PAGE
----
Why Does God Allow War?
Dr. Jim Denison
Why does God allow war? I trust we understand that he does not cause it. Japanese bombers invading Pearl Harbor, or Hitler’s tanks invading Poland, or Saddam Hussein invading Kuwait or harboring weapons of mass destruction—these things cause war. It is a simple fact, regardless of our political views, that we would not be at war in Iraq today if Hussein had disarmed.
But why does God allow it? Our Creator has given us freedom of will, so we have the capacity to choose to love him and live by his word. And so he must allow us the capacity to choose to reject him and refuse his word. The consequences of such misused freedom are not God’s fault but ours.
But still, why does he allow such consequences? Here’s one reason: to use human crisis for spiritual purposes.
If a person escapes adolescence without faith in Christ, he typically does not turn to the Lord unless he needs him. Unless there’s a divorce, or illness, or job loss, or crisis. Unless there’s a war. During the Civil War, for instance, as many as 300,000 soldiers came to faith in Christ.
Already we’re hearing such stories from Iraq. Servicemen and women turning to faith in Jesus, sharing their faith in Jesus, standing for Jesus. In the contemporary service I showed the picture of Pfc. David Kurns, one of eight members of the 3rd Infantry Division who were baptized north of Kuwait City on March 12. They made a hole in the desert, filled it with bottled water, and used it to tell the world they trust in Jesus.
How can we redeem this crisis, this suffering, this tragedy for spiritual and eternal good? As we meet Mary Magdalene, the first to tell the world about Jesus’ resurrection, we must ask: how can we do for Jesus what Mary did for him?
So, we have today a message about personal ministry and evangelism. But we aren’t all pleased with the topic.We know the need is great: 100,000 living within three miles of our church who are not in any worship service this morning.
And we know people personally who need Jesus. Think of someone you know who is spiritually lost. Why have you not told that person about Jesus? I bet I know some of the reasons. I face them myself. So did Mary.
First: you’re unqualified. You don’t have the education, the training, the ability, the calling.
You wouldn’t see a heart attack victim in a hospital and think you could perform heart surgery unless you were qualified; you wouldn’t hear that a friend has cancer and administer radiation unless you were trained.
It’s the same with souls as bodies, isn’t it? Spiritual surgery is for spiritual surgeons. They might ask a question you can’t answer, or you might not do this properly. Best to leave evangelism and ministry to the professionals.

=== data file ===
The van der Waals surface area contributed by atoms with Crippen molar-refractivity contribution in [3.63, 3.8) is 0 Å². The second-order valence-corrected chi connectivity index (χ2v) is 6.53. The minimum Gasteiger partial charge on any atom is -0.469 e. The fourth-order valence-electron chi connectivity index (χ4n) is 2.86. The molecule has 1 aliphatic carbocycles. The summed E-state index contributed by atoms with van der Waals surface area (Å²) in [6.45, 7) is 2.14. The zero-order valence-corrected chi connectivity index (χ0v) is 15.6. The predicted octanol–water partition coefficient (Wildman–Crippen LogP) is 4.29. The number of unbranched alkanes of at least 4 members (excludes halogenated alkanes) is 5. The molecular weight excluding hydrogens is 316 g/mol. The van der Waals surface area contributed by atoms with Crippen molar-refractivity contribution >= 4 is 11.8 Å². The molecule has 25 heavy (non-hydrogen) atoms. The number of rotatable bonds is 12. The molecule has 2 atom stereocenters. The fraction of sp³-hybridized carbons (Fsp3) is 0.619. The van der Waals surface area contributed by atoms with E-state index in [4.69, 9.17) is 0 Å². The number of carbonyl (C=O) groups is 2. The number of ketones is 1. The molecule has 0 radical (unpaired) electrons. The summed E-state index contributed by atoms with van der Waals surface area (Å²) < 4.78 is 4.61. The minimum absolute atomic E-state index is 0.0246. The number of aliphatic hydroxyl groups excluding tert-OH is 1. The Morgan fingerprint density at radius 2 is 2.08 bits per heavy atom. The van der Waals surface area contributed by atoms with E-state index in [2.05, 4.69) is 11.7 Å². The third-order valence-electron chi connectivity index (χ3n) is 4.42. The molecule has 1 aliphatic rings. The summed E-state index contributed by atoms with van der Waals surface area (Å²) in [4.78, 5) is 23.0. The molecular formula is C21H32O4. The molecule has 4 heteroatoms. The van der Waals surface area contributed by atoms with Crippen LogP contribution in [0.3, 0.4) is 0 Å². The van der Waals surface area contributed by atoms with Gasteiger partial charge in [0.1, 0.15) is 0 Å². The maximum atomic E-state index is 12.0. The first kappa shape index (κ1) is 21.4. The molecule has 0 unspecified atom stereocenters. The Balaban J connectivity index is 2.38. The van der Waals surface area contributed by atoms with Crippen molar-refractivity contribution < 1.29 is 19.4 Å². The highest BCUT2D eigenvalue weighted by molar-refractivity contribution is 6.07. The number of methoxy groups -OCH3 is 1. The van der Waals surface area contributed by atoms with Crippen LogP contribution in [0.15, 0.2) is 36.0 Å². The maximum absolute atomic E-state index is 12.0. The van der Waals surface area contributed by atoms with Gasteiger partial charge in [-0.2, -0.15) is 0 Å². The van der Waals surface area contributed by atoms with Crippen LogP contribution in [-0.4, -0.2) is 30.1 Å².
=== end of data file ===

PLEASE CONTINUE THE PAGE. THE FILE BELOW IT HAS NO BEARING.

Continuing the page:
Well, meet one such “professional,” the first evangelist for the risen Christ. Here are her qualifications:
She’s a woman, of course. And women had no social status whatever. A female was the possession of her father until she became the possession of her husband. Making things worse, she was from Magdala, a town on the western shore of the Sea of Galilee, so she’s a Galilean. A backwoods country bumpkin in the eyes of sophisticated society. She fails socially. But things get worse.
Mary sees the same miracle as John: the grave clothes intact and folded. But she doesn’t “see and believe.” She misses the point. She has no formal education or biblical background, and so she doesn’t put the scriptures together. She fails intellectually. But things get worse still.
Luke’s Gospel gives us the only reference to Mary from Magdala before Jesus’ crucifixion when it describes her as one “from whom seven demons had come out” (Luke 8:2). A demoniac when Jesus met her.
Imagine this: a person of inferior social rank and status, with no theological training or educational background, and a former demoniac at that—the first person given responsibility for Easter. No one could be less qualified.
Unless, that is, it’s Simon Peter, the leader of the apostles who slept through Jesus’ Garden temptations, denied him three times to servants, and fled from the cross. Or perhaps Saul of Tarsus, the enraged Pharisee who murdered Christians.
Or perhaps Augustine, the immoral adulterer; or Martin Luther, the confused and troubled monk; or John Smyth and Thomas Helwys, the English outlaws who started the church called Baptist; or William Carey, the shoe cobbler shouted down by the ministerial alliance to whom he appealed for missions support; or Dietrich Bonhoeffer, the German prisoner of war “silenced” by the Gestapo.
No one is less qualified than Mary, unless it’s me, a convert to Christ out of a bus ministry in Houston. Or you.
Sometimes we’re afraid to tell the world about the risen Christ, because we don’t feel qualified. And sometimes we’re just not motivated. We don’t want to pay the price.
We’re afraid of failing, or of being rejected. We’re afraid of offending the person with whom we share our faith.
Or we’re not convinced that this is really necessary. After all, our friends believe in God. They live moral lives. A loving Father wouldn’t send his children to hell—that’s just a tactic to scare people into the church. It doesn’t really matter what they believe, so long as they’re sincere. Actor Adrien Brody said it well at the Oscars: whether you believe in God or Allah, may he watch over you.
Or we’re not convinced that Christianity is really true. It’s true for us but it may not be for everyone. After all, there are lots of unanswered questions about this faith. What about contradictions in the Bible? What about science and faith issues? And what about evil and suffering—why would an all-good, all-powerful allow such evil as 9-11? Why would he allow my father’s heart disease, or your child’s cancer?